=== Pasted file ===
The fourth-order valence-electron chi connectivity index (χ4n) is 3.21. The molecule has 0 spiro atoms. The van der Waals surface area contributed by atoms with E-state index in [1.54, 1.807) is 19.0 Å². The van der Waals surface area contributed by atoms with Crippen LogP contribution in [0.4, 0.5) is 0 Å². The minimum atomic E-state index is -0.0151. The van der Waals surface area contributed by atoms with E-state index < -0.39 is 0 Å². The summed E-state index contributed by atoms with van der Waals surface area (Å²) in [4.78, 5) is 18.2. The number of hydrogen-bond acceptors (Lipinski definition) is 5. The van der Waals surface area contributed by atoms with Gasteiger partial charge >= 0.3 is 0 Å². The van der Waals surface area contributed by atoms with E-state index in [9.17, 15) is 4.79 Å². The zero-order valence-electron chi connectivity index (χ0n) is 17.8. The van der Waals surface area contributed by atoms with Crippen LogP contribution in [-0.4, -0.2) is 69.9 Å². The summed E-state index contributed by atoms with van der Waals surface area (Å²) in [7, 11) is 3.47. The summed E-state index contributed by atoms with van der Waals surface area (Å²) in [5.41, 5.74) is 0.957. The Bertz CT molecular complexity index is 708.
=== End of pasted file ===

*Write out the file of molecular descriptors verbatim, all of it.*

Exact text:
The fourth-order valence-electron chi connectivity index (χ4n) is 3.21. The molecule has 0 spiro atoms. The van der Waals surface area contributed by atoms with E-state index in [1.54, 1.807) is 19.0 Å². The van der Waals surface area contributed by atoms with Crippen LogP contribution in [0.4, 0.5) is 0 Å². The minimum atomic E-state index is -0.0151. The van der Waals surface area contributed by atoms with E-state index < -0.39 is 0 Å². The summed E-state index contributed by atoms with van der Waals surface area (Å²) in [4.78, 5) is 18.2. The number of hydrogen-bond acceptors (Lipinski definition) is 5. The van der Waals surface area contributed by atoms with Gasteiger partial charge >= 0.3 is 0 Å². The van der Waals surface area contributed by atoms with E-state index in [9.17, 15) is 4.79 Å². The zero-order valence-electron chi connectivity index (χ0n) is 17.8. The van der Waals surface area contributed by atoms with Crippen LogP contribution in [-0.4, -0.2) is 69.9 Å². The summed E-state index contributed by atoms with van der Waals surface area (Å²) in [7, 11) is 3.47. The summed E-state index contributed by atoms with van der Waals surface area (Å²) in [5.41, 5.74) is 0.957. The Bertz CT molecular complexity index is 708.